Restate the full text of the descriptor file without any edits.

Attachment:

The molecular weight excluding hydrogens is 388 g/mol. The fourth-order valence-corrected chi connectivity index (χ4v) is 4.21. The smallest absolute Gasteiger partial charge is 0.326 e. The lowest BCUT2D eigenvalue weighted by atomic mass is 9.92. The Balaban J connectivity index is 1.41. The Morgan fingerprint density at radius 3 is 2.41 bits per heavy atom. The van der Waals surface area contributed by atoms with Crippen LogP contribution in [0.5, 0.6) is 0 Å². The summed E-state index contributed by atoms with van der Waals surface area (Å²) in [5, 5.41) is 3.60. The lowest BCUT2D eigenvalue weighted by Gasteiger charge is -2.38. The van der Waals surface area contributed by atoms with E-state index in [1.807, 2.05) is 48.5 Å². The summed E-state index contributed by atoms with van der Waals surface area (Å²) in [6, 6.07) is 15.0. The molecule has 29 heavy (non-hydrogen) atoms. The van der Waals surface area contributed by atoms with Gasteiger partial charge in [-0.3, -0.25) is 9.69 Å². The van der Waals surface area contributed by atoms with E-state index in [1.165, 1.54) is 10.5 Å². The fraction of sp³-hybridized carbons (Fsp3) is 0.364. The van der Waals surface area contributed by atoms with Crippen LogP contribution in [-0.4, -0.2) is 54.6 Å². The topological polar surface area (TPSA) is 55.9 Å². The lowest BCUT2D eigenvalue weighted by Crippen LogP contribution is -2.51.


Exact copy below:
The molecular weight excluding hydrogens is 388 g/mol. The fourth-order valence-corrected chi connectivity index (χ4v) is 4.21. The smallest absolute Gasteiger partial charge is 0.326 e. The lowest BCUT2D eigenvalue weighted by atomic mass is 9.92. The Balaban J connectivity index is 1.41. The Morgan fingerprint density at radius 3 is 2.41 bits per heavy atom. The van der Waals surface area contributed by atoms with Crippen LogP contribution in [0.5, 0.6) is 0 Å². The summed E-state index contributed by atoms with van der Waals surface area (Å²) in [5, 5.41) is 3.60. The lowest BCUT2D eigenvalue weighted by Gasteiger charge is -2.38. The van der Waals surface area contributed by atoms with E-state index in [1.807, 2.05) is 48.5 Å². The summed E-state index contributed by atoms with van der Waals surface area (Å²) in [6, 6.07) is 15.0. The molecule has 29 heavy (non-hydrogen) atoms. The van der Waals surface area contributed by atoms with Gasteiger partial charge in [-0.3, -0.25) is 9.69 Å². The van der Waals surface area contributed by atoms with E-state index in [1.165, 1.54) is 10.5 Å². The fraction of sp³-hybridized carbons (Fsp3) is 0.364. The van der Waals surface area contributed by atoms with Crippen LogP contribution in [-0.4, -0.2) is 54.6 Å². The topological polar surface area (TPSA) is 55.9 Å². The lowest BCUT2D eigenvalue weighted by Crippen LogP contribution is -2.51.